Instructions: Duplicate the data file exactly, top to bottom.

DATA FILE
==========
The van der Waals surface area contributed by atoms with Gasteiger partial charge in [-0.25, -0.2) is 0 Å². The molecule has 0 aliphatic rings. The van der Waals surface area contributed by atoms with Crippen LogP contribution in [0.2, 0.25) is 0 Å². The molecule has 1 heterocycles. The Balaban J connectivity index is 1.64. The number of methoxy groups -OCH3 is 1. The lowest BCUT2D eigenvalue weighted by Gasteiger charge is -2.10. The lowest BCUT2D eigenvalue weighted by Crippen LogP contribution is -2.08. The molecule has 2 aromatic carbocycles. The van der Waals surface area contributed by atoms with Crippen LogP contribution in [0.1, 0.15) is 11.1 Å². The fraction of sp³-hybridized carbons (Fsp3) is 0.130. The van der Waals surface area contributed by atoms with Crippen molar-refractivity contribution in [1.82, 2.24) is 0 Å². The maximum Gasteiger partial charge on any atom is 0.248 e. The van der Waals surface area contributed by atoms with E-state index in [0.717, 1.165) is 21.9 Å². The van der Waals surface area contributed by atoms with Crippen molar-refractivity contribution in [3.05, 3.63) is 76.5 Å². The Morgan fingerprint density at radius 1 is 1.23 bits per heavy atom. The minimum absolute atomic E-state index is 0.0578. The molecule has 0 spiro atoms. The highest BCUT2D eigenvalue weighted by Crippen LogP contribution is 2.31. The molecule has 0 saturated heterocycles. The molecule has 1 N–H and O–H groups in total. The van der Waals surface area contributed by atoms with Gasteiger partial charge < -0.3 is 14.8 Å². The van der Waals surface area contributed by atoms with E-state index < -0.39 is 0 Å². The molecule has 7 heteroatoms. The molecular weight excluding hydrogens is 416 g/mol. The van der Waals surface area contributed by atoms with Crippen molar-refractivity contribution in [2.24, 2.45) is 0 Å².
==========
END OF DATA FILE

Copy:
The van der Waals surface area contributed by atoms with Gasteiger partial charge in [-0.25, -0.2) is 0 Å². The molecule has 0 aliphatic rings. The van der Waals surface area contributed by atoms with Crippen LogP contribution in [0.2, 0.25) is 0 Å². The molecule has 1 heterocycles. The Balaban J connectivity index is 1.64. The number of methoxy groups -OCH3 is 1. The lowest BCUT2D eigenvalue weighted by Gasteiger charge is -2.10. The lowest BCUT2D eigenvalue weighted by Crippen LogP contribution is -2.08. The molecule has 2 aromatic carbocycles. The van der Waals surface area contributed by atoms with Crippen LogP contribution in [0.1, 0.15) is 11.1 Å². The fraction of sp³-hybridized carbons (Fsp3) is 0.130. The van der Waals surface area contributed by atoms with Crippen molar-refractivity contribution in [1.82, 2.24) is 0 Å². The maximum Gasteiger partial charge on any atom is 0.248 e. The van der Waals surface area contributed by atoms with E-state index in [0.717, 1.165) is 21.9 Å². The van der Waals surface area contributed by atoms with Crippen molar-refractivity contribution in [3.05, 3.63) is 76.5 Å². The Morgan fingerprint density at radius 1 is 1.23 bits per heavy atom. The minimum absolute atomic E-state index is 0.0578. The molecule has 0 spiro atoms. The highest BCUT2D eigenvalue weighted by Crippen LogP contribution is 2.31. The molecule has 0 saturated heterocycles. The molecule has 1 N–H and O–H groups in total. The van der Waals surface area contributed by atoms with Gasteiger partial charge < -0.3 is 14.8 Å². The van der Waals surface area contributed by atoms with E-state index < -0.39 is 0 Å². The molecule has 7 heteroatoms. The molecular weight excluding hydrogens is 416 g/mol. The van der Waals surface area contributed by atoms with Crippen molar-refractivity contribution in [2.24, 2.45) is 0 Å².